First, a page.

Learn ATV Safety From Two Pro Honda Stunt Riders



Honda wants riders to remember that safety comes first.

Honda wants riders to remember that safety comes first. (honda/)

We love fawning over news and riding stories as much as anyone else, but it’s important to remember that safety comes before all of that. To reinforce that, Honda put together a video to remind us of the basics of ATV safety. The video revolves around the T-CLOC acronym, which at first sounds silly, but the video presenters are professional stunt riders and we can’t fault their tactics.

Before diving into the acronym, Matt Coulter and Paul Hannam want us to remember to wear protective safety gear. And not just for extreme circumstances; safety gear is vital in every situation. It could make the difference between severe injury and walking away unscathed. According to our hosts, the full suite includes high-top boots, elbow pads, shoulder pads, a helmet, and gloves. We’re also big proponents of kidney guards and protective eye gear.

Once you’re suited up for the ride, it’s time for the pre-ride checks. Honda’s acronym for preparing to take your ATV out for work or play is T-CLOC.

“T” stands for tires and wheels, or making sure the tires are set to the correct pressure and the wheels are in good condition and tightened down properly.

“C” references controls and cables, as in the throttle cable, which Honda claims is the most important.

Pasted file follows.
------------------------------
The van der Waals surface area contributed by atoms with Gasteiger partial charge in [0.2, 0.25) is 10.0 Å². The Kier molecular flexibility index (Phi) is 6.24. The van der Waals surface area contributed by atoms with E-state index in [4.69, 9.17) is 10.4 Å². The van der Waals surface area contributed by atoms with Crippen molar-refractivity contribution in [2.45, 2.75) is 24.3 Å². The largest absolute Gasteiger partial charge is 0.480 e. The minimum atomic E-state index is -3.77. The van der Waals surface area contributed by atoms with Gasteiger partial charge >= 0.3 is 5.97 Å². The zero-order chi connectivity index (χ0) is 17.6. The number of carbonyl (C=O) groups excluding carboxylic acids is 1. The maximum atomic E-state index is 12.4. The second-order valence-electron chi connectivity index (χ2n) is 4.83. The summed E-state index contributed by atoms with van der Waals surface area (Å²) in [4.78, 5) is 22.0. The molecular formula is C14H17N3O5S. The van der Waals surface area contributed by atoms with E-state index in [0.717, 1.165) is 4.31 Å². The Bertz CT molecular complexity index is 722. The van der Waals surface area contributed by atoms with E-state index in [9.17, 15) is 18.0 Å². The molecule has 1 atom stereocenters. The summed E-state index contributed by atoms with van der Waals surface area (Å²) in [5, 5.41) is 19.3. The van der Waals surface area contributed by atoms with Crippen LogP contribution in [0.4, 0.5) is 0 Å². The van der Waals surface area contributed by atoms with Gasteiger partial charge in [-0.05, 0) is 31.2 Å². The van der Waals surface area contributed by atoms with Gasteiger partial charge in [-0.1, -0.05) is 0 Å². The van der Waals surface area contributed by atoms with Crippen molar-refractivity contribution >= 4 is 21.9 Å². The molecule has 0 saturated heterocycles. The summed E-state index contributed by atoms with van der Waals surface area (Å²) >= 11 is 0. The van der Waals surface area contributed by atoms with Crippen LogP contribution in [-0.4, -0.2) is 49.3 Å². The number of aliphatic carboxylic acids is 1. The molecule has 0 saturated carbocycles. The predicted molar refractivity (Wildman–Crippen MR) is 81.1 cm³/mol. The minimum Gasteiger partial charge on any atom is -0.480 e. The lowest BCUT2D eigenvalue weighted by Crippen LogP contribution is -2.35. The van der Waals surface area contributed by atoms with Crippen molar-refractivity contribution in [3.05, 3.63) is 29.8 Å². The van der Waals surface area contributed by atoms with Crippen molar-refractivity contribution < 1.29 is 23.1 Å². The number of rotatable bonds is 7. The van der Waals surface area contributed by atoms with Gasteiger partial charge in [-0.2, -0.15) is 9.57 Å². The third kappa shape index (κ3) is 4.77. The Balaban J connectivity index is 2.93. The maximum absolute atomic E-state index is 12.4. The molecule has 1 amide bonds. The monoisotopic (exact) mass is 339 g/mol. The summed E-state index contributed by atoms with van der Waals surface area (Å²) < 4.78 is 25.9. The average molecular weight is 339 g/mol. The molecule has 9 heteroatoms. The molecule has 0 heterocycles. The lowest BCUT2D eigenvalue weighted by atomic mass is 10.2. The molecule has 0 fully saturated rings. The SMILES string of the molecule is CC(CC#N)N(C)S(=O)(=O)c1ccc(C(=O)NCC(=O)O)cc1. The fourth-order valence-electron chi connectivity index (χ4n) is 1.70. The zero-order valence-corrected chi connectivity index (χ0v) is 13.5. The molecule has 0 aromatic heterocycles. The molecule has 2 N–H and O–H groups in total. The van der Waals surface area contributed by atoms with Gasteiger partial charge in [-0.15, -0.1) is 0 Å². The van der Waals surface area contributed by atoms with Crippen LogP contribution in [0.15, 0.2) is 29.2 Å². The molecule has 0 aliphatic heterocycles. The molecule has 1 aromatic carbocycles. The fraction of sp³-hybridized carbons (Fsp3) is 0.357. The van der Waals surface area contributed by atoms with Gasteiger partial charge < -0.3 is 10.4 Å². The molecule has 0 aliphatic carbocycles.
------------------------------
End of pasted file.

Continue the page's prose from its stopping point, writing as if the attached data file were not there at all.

“L” is lights and electrics. Always make sure headlights, taillights, and brake lights are functional prior to riding, and keep headlights on at all times when operating the machine.

“O” means oil and fuel, which seems like common sense, but checking oil and fuel levels can be the difference between making it home or not.

“C” is for chain, which really only applies to youth ATVs and sport ATVs, but is a reminder that it’s important to properly lubricate and check the condition of the machine’s chain prior to use. Honda also reminds us to look at the machine’s frame to check for cracks.

Honda’s video also has our backs in providing riding pointers. Our pros give tips like keeping in mind that riding technique changes as speed increases, and shifting weight is a great way to maintain stability. Shifting body weight left and right can be a big help in cornering especially in tighter turns. Also, leaning forward when going uphill and leaning back when going downhill is of big benefit especially on two-wheel-drive machines. This video might be a few years old but the info remains true. Give it a watch and stay safe out there.



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